I sat at the very end of the room. There was not much going on in the coffee shop; a few customers sat at the other end of the room, playing with their phones. After a while, the owner of the ABC came in with two men. They sat at the table two chairs away from me. I saw them talk with one another; I didn’t take too much notice.  Then my eyes stumbled upon the cookies and cakes on their table. Wait a minute, I thought to myself; they are not customers. I took my eyes off my book and subtly threw intermittent glances at their direction.  The two guests spoke to the ABC owner respectfully, making a slightly bowing head movements as they talked. Finally, they shook his hands, stood up, and left. They must be either friends or relatives of the ABC owner, I concluded. And those cakes, cookies, and beverages on the table are amongst Tet food I have read online.  It then clicked in my head: This place, after all, is also where the ABC owner and his family live. And today is the second day of Tet. People are supposed to visit their relatives or friends.

As I held my gaze, observing this interaction, a palpable and yet unnamable feeling seeped in. I am participating in Tet ritual, I thought to myself. I somehow did not feel like a customer at that very moment. The fact that ABC is also the residential place for its owner suddenly became interesting to me. I think it was the familiar living room format of the coffee shop which facilitated me to have such an insider experience of that Tet’s ritual: the living room has no partition whatsoever. It put me in the same space with the guests. The proximity made the experience intimate, as if in some way I was part of the family.

Later that day, on my way home, I had a similar feeling when I saw a father and a son in their suits riding bicycles (presumably to visit their relatives or friends).  There was a certain kind of beauty that emanates from the two men in suits on their bicycles; it was a precious moment to witness I felt humbled and embarrassed at the same time just by seeing their dedication to their cultures. In the past, I’ve personally done anything I can to escape participating in similar social conventions involving family visits. I was leaning toward some of my Vietnamese friends who see Tet rituals as unpractical considering the money you spent on flowers and food, especially for offerings, that will end up at the dumpster next day.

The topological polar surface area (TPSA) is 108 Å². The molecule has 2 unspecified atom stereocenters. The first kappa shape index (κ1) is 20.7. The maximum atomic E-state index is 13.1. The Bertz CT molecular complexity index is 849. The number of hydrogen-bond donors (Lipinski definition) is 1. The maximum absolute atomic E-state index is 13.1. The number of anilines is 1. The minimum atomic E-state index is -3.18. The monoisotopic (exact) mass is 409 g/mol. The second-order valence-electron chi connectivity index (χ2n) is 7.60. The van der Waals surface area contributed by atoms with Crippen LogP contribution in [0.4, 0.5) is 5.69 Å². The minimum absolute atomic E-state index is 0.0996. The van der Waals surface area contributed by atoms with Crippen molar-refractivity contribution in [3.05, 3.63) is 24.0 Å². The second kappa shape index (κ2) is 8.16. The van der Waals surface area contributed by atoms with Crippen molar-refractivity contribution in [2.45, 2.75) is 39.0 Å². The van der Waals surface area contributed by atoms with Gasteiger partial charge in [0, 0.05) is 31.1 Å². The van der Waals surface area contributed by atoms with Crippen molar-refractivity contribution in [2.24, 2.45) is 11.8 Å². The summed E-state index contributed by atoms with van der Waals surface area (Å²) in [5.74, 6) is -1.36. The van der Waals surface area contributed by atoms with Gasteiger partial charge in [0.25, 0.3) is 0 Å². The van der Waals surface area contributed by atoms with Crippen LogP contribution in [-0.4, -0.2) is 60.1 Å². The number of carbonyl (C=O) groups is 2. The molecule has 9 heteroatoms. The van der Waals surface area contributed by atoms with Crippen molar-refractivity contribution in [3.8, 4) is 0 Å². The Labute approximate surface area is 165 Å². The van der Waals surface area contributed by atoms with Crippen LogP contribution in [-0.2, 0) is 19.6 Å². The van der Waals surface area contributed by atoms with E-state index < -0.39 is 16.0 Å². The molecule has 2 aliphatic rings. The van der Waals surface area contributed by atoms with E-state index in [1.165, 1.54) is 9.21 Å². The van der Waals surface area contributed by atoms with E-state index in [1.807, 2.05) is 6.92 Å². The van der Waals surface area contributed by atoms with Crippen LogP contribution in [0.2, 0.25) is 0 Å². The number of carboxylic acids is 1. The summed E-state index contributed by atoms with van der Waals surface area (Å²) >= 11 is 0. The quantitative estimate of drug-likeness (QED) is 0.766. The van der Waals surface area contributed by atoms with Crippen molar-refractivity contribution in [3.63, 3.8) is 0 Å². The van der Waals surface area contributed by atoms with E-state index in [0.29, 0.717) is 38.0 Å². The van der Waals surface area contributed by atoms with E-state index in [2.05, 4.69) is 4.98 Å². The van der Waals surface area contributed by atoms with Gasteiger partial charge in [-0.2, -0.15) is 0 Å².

But in this moment, I could see the social power and functions of local culture such as Tet for people who hold on to it.  In the case of Tet, its significance lies in its religious element. The religious aspect of Tet is encapsulated in the activities of praying and giving donations to the temple some people engage in, in the offerings to the ancestors’ spirits in the house, in the visits to the ancestors’ graves, and in other forms of reverence one pays to the elderly.  These are religious activities as far as they centered around the idea of Divine other in the form of spirit and its celestial virtues. One may argue that these religious gestures are what Pure Land Buddhist Shinran and Honen referred to as the ‘miscellaneous acts’. Majority Buddhists in Viet Nam are Pure Land Buddhist, after all. Within this view, the religious gestures themselves are meant to evoke good karma. They are activities which are believed to bring one closer to and/or to enter divine realm [the Pure Land]. Yet, not the one which result in the rebirth in the Pure Land.

The offerings, the flowers, foods, and money sacrifices and other forms of reverence appear to be a simple way to pray to god. It is so simple that it often deceives us into thinking of it as unintelligible, superstitious, or even devoid of reason. So, it is no surprise if some people may suggest an abandonment of traditional religious practices on this basis. This simple way to salvation seems similar to the bhakti yoga [devotion]. It exists presumably to accommodate to followers who, for one reason or another, have no access to the other two means to salvation which are claimed to be more sophisticated. The first is what the Bhagavad Gita refers to as jnana yoga, the way to know God through knowledge [philosophy in Platonic sense]. And the other is karma yoga, the knowing god through work.

I think it is safe to say that local cultures such as Tet have a certain degree of intelligibility and practicality. They may be simple and repetitive, and yet they are not devoid of reason. On the contrary, local cultures can be important assets for countries which are on the journey to become “modern”:  they can offer something that might complement modern values and other forms of progress they wish to adopt. That is so, especially because modernity may come with unexpected results such as social or spiritual alienation. It is these possible alienations which the continuing practice of local cultures might be able to answer. Last but not least, their simplicities fit modern people who have limited time for more sophisticated and intellective practices, such as meditation and philosophy related practices.

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I Burned You a CD {Part ONE}: Growing by M. Perle

permanent fugue

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CD Cover